Title:
CERAMIC HONEYCOMB FILTER
Kind Code:
A1


Abstract:
A ceramic honeycomb filter comprising a honeycomb structure having a large number of flow paths partitioned by porous cell walls; and plugs formed in the flow paths alternately on the exhaust gas inlet and outlet sides; the thickness W (mm) and permeability κ (μm2) of the cell wall and the length L (mm) and cross section area A (mm2) perpendicular to the length direction of the flow path meeting the relations of 0.1≦W≦0.5, 8≦κ/W≦26.7, and 125≦L/A0.5≦360.



Inventors:
Ishizawa, Toshitaka (Tochigi-ken, JP)
Sekiguchi, Kenichiro (Tochigi-ken, JP)
Konomi, Masakazu (Tochigi-ken, JP)
Application Number:
12/281432
Publication Date:
01/29/2009
Filing Date:
08/30/2007
Assignee:
HITACHI METALS, LTD. (Minato-ku, Tokyo, JP)
Primary Class:
International Classes:
B01D39/20
View Patent Images:



Primary Examiner:
ORLANDO, AMBER ROSE
Attorney, Agent or Firm:
SUGHRUE MION, PLLC (WASHINGTON, DC, US)
Claims:
1. A ceramic honeycomb filter comprising a honeycomb structure having a large number of flow paths partitioned by porous cell walls; and plugs formed in the flow paths alternately on the exhaust gas inlet and outlet sides; the thickness W (mm) and permeability κ (μm2) of the cell wall and the length L (mm) and cross section area A (mm2) perpendicular to the length direction of the flow path meeting the following relations:
0.1≦W≦0.5,
8≦κ/W≦26.7, and
125≦L/A0.5≦360.

2. The ceramic honeycomb filter according to claim 1, wherein the permeability κ (μm2) is 2 or more.

3. The ceramic honeycomb filter according to claim 1, wherein the L and the cross section area S (mm2) perpendicular to the length direction of the honeycomb filter satisfy the relation of 0.75≦L/S0.5≦1.2.

4. The ceramic honeycomb filter according to claim 1, wherein the length L is 140 mm or more.

5. The ceramic honeycomb filter according to claim 1, wherein the distance between an outlet-side end of the inlet-side plug and an inlet-side end of the outlet-side plug is 120 mm or more.

Description:

FIELD OF THE INVENTION

The present invention relates to a ceramic honeycomb filter used for purifying particulate-matter-containing exhaust gases emitted from diesel engines.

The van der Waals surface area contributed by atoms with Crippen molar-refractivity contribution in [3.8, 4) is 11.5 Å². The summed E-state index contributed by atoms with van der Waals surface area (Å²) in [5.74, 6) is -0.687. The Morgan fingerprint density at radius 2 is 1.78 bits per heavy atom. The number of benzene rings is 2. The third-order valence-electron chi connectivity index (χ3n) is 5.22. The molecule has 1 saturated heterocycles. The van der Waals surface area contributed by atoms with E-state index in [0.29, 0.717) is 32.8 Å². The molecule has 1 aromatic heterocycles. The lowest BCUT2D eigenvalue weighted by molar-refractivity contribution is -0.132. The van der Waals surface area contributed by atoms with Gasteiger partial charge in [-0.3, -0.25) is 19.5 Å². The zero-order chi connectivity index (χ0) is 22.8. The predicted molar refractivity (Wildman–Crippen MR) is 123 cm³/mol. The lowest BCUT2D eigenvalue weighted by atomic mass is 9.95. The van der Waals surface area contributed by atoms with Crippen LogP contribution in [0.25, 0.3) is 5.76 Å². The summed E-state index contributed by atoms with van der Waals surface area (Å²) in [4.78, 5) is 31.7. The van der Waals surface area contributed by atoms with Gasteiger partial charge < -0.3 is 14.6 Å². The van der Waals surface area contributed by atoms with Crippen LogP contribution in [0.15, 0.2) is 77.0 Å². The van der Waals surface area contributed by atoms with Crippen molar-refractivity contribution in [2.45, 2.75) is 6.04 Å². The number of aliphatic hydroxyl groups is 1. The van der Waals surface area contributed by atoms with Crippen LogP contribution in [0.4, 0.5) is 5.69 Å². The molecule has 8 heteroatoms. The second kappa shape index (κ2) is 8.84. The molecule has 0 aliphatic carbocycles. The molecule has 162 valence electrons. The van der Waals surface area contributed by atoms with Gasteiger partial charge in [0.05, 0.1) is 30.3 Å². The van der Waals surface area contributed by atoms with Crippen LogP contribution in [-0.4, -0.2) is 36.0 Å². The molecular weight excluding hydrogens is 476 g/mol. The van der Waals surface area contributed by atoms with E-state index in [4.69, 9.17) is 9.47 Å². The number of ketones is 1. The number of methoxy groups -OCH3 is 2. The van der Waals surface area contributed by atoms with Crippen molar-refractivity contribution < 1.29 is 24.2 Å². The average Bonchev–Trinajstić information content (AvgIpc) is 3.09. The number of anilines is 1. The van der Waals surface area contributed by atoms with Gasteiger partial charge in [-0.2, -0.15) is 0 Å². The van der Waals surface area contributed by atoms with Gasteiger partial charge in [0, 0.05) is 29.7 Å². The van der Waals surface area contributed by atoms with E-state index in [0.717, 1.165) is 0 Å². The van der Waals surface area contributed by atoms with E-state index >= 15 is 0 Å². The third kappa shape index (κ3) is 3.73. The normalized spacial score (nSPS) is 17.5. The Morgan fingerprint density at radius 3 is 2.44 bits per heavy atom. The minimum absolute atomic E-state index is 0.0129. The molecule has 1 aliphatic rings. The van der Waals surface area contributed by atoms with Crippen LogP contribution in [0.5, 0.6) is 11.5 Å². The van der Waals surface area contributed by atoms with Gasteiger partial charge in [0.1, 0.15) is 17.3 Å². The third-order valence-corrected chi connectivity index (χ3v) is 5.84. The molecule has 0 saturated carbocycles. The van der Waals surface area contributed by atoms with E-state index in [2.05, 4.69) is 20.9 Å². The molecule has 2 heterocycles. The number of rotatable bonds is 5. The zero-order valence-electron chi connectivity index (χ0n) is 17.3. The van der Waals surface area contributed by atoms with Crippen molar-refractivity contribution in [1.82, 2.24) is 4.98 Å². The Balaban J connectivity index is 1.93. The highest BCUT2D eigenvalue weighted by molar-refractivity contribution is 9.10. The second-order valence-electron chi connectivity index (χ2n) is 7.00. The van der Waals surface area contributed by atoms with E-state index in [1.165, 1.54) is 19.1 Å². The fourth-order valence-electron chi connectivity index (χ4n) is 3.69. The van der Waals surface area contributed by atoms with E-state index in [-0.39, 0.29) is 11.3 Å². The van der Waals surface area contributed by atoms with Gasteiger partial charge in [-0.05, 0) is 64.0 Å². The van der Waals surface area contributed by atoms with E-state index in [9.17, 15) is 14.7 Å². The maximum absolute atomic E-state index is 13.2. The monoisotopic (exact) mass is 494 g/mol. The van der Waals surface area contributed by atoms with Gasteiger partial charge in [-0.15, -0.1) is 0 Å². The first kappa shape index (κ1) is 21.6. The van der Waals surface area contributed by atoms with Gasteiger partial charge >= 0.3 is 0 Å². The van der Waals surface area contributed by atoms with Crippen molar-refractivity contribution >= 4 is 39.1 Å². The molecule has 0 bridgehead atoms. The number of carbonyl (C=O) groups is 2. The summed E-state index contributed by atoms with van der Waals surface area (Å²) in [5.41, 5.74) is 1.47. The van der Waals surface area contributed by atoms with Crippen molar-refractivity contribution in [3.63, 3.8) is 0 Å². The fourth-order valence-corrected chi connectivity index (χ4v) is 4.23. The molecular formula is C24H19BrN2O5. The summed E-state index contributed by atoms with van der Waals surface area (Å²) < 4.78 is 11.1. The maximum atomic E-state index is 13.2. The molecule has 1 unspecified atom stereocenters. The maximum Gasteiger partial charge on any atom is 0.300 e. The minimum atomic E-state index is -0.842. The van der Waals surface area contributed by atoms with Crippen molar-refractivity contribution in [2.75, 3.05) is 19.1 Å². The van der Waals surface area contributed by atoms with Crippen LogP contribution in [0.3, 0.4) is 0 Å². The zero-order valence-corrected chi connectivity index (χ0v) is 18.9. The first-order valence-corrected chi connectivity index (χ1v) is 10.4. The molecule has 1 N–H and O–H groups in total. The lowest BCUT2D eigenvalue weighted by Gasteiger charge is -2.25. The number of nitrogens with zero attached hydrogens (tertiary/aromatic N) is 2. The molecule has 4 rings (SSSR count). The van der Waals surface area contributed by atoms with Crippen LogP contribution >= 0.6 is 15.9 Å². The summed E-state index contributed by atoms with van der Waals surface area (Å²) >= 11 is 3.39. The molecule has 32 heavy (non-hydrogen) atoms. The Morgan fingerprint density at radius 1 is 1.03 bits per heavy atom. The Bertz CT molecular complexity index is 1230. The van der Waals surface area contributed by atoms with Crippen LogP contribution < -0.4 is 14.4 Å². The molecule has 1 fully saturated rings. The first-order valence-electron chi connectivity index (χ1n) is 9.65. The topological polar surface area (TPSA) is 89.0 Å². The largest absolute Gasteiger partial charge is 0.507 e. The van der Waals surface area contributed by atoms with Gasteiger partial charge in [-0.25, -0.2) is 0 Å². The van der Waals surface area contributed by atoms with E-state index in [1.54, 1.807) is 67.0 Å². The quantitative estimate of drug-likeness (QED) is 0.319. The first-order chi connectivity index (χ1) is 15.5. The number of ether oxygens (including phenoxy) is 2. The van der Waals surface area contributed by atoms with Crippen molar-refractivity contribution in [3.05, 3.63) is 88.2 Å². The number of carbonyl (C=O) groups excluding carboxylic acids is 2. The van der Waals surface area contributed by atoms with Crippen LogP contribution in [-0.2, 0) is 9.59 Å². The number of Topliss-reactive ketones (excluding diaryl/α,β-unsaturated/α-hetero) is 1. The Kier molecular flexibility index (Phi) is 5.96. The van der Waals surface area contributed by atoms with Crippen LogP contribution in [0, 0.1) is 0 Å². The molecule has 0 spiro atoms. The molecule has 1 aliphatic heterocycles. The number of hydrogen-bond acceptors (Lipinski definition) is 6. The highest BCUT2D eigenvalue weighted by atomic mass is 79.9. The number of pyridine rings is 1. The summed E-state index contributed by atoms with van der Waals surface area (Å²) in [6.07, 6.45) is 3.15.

BACKGROUND OF THE INVENTION

An exhaust gas emitted from diesel engines contains fine particles (particulate matter) based on carbon such as soot and high-boiling-point hydrocarbons. When such exhaust gas is released in the atmosphere, it may adversely affect human beings and the environment. For this reason, a ceramic honeycomb filter, which may be called “honeycomb filter” in short later, has been disposed in an exhaust pipe connected to a diesel engine to purify an exhaust gas by removing particulate matter. As shown in FIGS. 8(a) and 8(b), a conventional honeycomb filter 20 comprises a ceramic honeycomb structure comprising porous cell walls 2 forming a lot of flow paths 3, 4, and an outer peripheral wall 1, and plugs 6a, 6b alternately sealing both ends 8, 9 of the flow paths 3, 4 in a checkerboard pattern. The outer peripheral wall 1 of the honeycomb filter is fixed to a holding member (not shown) formed by a metal mesh or a ceramic mat, and placed in a metal container (not shown).

In the honeycomb filter 20, an exhaust gas flows into the flow paths 3 that are open at an exhaust-gas-entering-side end 8 and sealed at an exhaust-gas-exiting-side end, as shown by the dotted arrow. Particulate matter in the exhaust gas is captured by pores in the cell walls 2 while the exhaust gas passes through the pores. The purified exhaust gas exits from the flow paths 4 that are sealed at an exhaust-gas-entering-side end and open at an exhaust-gas-exiting-side end 9. As the particulate matter is continuously captured in the cell walls 2, the pores of the cell walls are clogged, resulting in increased pressure loss. The honeycomb filter is regenerated by burning the accumulated particulate matter by a burner or a heater. However, since energy is consumed to burn the particulate matter, a regeneration interval is preferably as long as possible. Required to that end are that the honeycomb filter has small initial pressure loss, and that the pressure loss of the honeycomb filter does not increase drastically after the honeycomb filter has captured particulate matter.